Monday, August 20, 2007


The retreat was like a dream of what life could be. Rise at 9 or 10, walk up to the big house for coffee. (Tim and I worked and slept in the caretaker's house about a 1/8 mile away from the big main house, where the rest of the group stayed.) Maybe somebody would be in the kitchen making a pie, and we'd chat a bit, wake up, then back to the caretaker's house to work for a couple hours. Lunch around 1, informal, but usually a group would end up eating together at a big table outside. After lunch, a long work session until dinner at 8 or 9.

We all ate dinner together in a big, low-ceilinged dining room with heavy beams and a wrought iron chandelier with candles. (The house was built in the mid-1800s and expanded in the 1920s. It was huge but unassuming, a little rundown, and very comfy.) We ate like kings. Each artist was responsible for preparing one meal, so of course everyone was showing off, making our most impressive, delicious dishes. After dinner, a couple hours of wine-fueled, free-wheeling conversation about art and politics around the table. Then Tim and I made our way back through the pitch black night to the caretakers house for a little marijuana and 2 or 3 more hours of work until we were so tired we couldn't keep our eyes open and we wandered off to bed.

We re-wrote the show pretty much top to bottom. We kept all the original songs and most of the text, but re-arranged everything and wrote three completely new songs, along with new verses and other changes to the existing songs. We did an unbelievable amount of work in such a short time -- really only five full working days. It's always a surprise and a miracle to me -- though it shouldn't be -- how quickly the work gets done when there are no other pressures, no distractions, none of the daily discomforts that derail the process.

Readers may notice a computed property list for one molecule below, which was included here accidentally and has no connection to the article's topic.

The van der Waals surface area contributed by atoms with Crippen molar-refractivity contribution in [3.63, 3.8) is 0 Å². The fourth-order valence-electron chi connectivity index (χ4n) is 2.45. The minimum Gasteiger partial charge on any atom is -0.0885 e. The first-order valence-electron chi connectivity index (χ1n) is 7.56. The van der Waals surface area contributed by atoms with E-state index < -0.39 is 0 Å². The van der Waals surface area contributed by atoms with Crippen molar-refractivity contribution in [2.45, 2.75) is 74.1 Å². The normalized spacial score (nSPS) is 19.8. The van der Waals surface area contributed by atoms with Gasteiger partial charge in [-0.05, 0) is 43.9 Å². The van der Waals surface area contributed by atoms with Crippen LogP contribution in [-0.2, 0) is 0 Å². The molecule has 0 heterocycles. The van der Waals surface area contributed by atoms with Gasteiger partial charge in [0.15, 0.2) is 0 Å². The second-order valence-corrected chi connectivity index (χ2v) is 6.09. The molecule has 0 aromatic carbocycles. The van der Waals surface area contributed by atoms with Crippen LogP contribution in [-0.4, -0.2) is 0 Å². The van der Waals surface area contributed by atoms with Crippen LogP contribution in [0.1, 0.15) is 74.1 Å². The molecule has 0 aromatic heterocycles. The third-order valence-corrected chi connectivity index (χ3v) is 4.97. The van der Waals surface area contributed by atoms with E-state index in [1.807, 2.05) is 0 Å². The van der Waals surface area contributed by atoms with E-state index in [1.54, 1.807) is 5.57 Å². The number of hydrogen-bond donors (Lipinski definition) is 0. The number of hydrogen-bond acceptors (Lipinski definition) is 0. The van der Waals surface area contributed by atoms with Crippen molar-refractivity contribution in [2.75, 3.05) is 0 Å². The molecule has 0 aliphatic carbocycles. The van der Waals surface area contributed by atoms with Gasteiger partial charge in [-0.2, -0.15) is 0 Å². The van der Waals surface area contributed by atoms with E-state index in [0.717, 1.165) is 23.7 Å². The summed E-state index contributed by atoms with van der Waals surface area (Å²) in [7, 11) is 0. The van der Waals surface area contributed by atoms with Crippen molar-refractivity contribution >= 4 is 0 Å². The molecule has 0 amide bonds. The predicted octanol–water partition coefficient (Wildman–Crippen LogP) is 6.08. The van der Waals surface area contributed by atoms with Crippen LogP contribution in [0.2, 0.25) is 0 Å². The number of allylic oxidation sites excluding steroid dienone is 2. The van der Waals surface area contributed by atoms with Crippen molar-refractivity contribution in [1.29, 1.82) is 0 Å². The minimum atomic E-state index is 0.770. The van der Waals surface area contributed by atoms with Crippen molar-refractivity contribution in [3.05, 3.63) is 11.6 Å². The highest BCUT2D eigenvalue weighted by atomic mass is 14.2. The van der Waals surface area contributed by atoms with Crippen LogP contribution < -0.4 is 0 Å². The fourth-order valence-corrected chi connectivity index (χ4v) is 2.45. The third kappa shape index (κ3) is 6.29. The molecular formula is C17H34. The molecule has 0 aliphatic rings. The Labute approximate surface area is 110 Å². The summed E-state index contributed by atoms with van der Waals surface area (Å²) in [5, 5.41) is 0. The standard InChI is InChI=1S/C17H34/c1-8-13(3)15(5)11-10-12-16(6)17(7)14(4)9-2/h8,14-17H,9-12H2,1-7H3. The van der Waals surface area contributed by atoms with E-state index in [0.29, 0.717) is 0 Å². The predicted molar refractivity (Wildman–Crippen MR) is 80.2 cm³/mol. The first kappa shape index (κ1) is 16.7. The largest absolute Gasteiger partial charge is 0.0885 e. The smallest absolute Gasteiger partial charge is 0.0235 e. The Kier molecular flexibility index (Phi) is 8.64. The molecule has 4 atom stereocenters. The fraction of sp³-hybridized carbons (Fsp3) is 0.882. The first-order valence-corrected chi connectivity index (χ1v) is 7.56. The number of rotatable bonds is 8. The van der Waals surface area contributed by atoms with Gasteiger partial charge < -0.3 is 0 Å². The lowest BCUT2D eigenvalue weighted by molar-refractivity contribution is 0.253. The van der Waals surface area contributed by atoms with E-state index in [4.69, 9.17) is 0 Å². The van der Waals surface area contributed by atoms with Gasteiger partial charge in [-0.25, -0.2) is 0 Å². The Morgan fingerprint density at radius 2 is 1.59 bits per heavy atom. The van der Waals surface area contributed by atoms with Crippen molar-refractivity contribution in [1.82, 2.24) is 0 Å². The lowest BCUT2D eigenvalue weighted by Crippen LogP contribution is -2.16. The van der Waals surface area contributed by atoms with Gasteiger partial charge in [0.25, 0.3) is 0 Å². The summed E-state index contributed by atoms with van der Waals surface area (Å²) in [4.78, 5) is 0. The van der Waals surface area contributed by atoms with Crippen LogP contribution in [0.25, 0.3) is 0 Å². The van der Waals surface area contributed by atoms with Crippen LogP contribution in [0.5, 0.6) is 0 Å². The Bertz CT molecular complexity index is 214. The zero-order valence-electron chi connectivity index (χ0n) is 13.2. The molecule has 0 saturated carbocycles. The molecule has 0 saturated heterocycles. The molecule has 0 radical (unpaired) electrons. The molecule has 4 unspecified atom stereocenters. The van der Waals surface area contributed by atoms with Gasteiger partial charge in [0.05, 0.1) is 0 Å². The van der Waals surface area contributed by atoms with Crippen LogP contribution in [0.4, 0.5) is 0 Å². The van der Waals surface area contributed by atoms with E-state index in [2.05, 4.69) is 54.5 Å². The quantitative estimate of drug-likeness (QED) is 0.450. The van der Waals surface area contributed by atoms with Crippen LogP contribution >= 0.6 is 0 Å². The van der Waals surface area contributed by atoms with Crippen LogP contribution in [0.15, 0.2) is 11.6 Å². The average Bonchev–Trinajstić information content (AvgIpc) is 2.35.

The weather was perfect: 70s and low 80s during the day, sunny and breezy, 50s at night. We must have been at a fairly high elevation for it to be so cool and lovely, but the views of the mountains made it seem like we were low. There was no internet access, or I would have looked that up. I also had no cell phone access. It was a little eerie to be so cut off for a week, but I was glad for it.

I got back late Saturday night, and yesterday I attended an orientation event for students "older than 25." It started at noon, and I left my house in plenty of time, but I couldn't find it. I walked around for an hour, getting more and more lost -- for some reason I always get completely turned around on campus -- and finally called J at home and asked him to look up the location. It turned out to be in the basement of the building I had gone to in the first place. Since it was Sunday, none of the usual offices were open, places where I could have gone for information. I was almost in tears, it was so hot and I'd been walking around for an hour in the blazing sun, in bad walking shoes. I was so overheated I felt sick and almost panicky.

The orientation session was great. It was a diverse group, mostly much younger than I. Even people in their thirties look like teenagers to me, so I felt like an old man even among the older students. There was a talk on how to study effectively, which was enlightening, and a session on staying sane. (U.T. offers free individual and group therapy!)


Dagon said...

I've been avoiding all the orientation events...maybe that's not a good idea.

Mike M said...

Welcome back my friend. Your trip sounds to unreal. Is that what an artists life should be?

Glad you enjoyed, or maybe that's not the right term, the snake handler video. See ya on the weekend, hopefully.